18 thoughts on “Behind The Scenes”

  1. I would just be happy, if they haven’t screwed it up much. Keep in mind that the book has intense philosophical discussions and the 70 page Galt speech that would transfer over to the screen abominably (and don’t really add to the book either). Some sacrifice has to be made to the medium. The obvious sign that the movie is being taken seriously though is the fact that it is more than one part (do we know if it is two or more parts?). A single movie to cover the expanse of Atlas Shrugged? I doubt it could be done with any faithfulness.

    Still for all the weirdness of the book and Rand, it’s eerie how her best passages can be applied to today. One can complain about her black and white logic, her fallacies of argument, odd views on sex, morality, etc, that is, her very skewed viewpoint of the world. But what does that say about someone when that flawed prophet has them nailed to a T? What shallowness of thought and behavior have to be present to be so predictable?

    People who have no clue how the world works except that there are magic rituals, symbols, and things that allow them to have stuff and to have power over others. People who assume that producers must be cheating because they can’t understand what motivates a producer or what a producer does. Who have a ready list of oppressors that they or a group with which they sympathize are victimized by. Who have no understanding of the consequences of creating the sort of collective negative sum games that destroy civilizations. Who call such things “civilization”.

    In other words, there really do exist people with the depth of an Ayn Rand minor villain. How can such a person stand to be a caricature?

  2. So just like the book then. I guess that makes sense. The movie clips didn’t show a decent into chaos and societal degradation, but that was a key feature of the second half of the book.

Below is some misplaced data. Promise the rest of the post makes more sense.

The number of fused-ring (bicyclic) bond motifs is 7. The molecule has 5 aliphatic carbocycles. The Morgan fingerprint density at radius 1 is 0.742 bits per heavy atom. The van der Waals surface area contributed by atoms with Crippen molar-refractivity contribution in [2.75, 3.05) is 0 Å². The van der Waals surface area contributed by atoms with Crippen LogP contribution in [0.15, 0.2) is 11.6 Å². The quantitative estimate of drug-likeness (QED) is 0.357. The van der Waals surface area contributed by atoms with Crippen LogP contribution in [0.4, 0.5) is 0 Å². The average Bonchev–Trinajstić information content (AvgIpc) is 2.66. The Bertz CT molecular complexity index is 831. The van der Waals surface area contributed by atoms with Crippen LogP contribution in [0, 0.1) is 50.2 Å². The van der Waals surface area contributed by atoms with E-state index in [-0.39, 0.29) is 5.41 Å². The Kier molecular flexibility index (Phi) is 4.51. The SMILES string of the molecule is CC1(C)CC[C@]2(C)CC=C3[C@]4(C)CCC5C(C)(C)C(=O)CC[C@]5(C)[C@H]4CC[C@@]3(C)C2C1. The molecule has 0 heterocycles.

3. From the police cars in the trailer, it seems to be set in today’s world. So the emphasis on the Taggart Transcontinental railroad would seem to be anachronistic, since railroads just aren’t as important today as they were in 1957.

    On the other hand, if it was set in 1957, many young people would probably regard it as an historical period piece with little relevance for today.

    I don’t know how they’re going to handle that.

    As an aside, my dad worked for the Baltimore & Ohio (B&O) Railroad. He started in 1956, following in his father’s footsteps, and left in 1969. He witnessed the death of passenger railroads in America during his time there. It must have been hard to take, since they were at their zenith when he started.

    I remember being in Cincinnati’s majestic Union Terminal when I was a kid. It was practically a cathedral of railroading. They really don’t make them like that any more.

  4. I’m sure someone will use the fact that there’s high speed trains in the movie to “prove” that Objectivists support Obama’s HSR spending.

  5. With all due respect to dieselpunk and 1957, I’m actually a bit relieved there’re setting it in modern days with no A-List Brangelina prima donas to overshadow the characters, or period elements to distract from the story. This isn’t escapism – it’s the exact opposite.

  6. Actually, Rand set her book in a “near-future” (from her perspective) world. So setting it in our time would be just as anachronistic as setting it in the Fifties. Will’s diesel-punk alternate universe would actually work best in terms of setting. Something like the Sky Captain retro-futuristic SciFi Deco look without all the cheesy pulp.

Comments are closed.